During the early spring of 1863 the 2nd was riding in small expeditions throughout northern Mississippi. Then came the Grierson Raid said by Grant to be "One of the most brilliant cavalry exploits of the war." The regiment completed the year at Memphis, TN.

After re-enlistment furloughs, the summer of 1864 found the 2nd primarily raiding and scouting throughout Mississippi. By mid-November, it was involved in the hardest campaign of its history - resisting Confed Gen. Hood's invasion of Tennessee. Falling back to Franklin with other Union forces, there on 11/30/64 it played an important part in the battle for that place. The unit completed the year with the (12/15 - 16/64) battle of Nashville during which Rebel forces were driven back in dismay and disarray. This was the regiment's last campaign.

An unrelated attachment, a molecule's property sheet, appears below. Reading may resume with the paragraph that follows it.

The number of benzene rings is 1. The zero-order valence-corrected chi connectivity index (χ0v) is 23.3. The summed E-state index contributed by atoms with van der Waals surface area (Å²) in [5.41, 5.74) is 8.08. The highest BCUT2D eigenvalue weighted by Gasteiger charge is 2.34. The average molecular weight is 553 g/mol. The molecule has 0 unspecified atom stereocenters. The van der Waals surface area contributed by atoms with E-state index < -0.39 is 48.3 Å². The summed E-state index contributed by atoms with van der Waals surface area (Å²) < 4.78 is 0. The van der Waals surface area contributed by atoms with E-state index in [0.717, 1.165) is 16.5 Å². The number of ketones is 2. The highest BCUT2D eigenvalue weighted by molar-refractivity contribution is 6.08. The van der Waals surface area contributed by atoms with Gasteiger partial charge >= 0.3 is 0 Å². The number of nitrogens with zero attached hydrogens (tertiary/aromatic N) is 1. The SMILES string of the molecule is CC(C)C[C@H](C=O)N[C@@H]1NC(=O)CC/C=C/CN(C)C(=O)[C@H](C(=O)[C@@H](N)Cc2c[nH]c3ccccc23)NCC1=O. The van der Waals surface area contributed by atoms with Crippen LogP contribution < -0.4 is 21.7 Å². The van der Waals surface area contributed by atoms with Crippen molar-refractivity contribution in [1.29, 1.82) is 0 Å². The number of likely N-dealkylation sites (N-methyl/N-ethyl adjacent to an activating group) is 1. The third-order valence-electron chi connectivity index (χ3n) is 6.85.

The spring and summer of 1865 were passed with the 2nd performing unimportant duties in Mississippi. Final muster came in October. 


Officers Killed Or Mortally Wounded: Officers Died Of Disease, Accidents, Etc.: 2; Enlisted Men Killed Or Mortally Wounded:  59; Enlisted Men Died of Disease, Accidents, Etc.: 207   .

Soldier History

SOLDIER: (1st)
Residence: Iowa City, IA   Age: ca. 23 yrs.
Enlisted/Enrolled: 4/18/61   Rank: Pvt.
Mustered In: 5/14/61
Mustered Out: 8/21/61 St. Louis, MO
Highest Rank: Pvt.
Rank At Discharge: Pvt.

SOLDIER: (2nd)
Residence: Iowa City, IA   Age: ca. 23 yrs.
Enlisted/Enrolled: 8/30/61   Rank:  Cprl.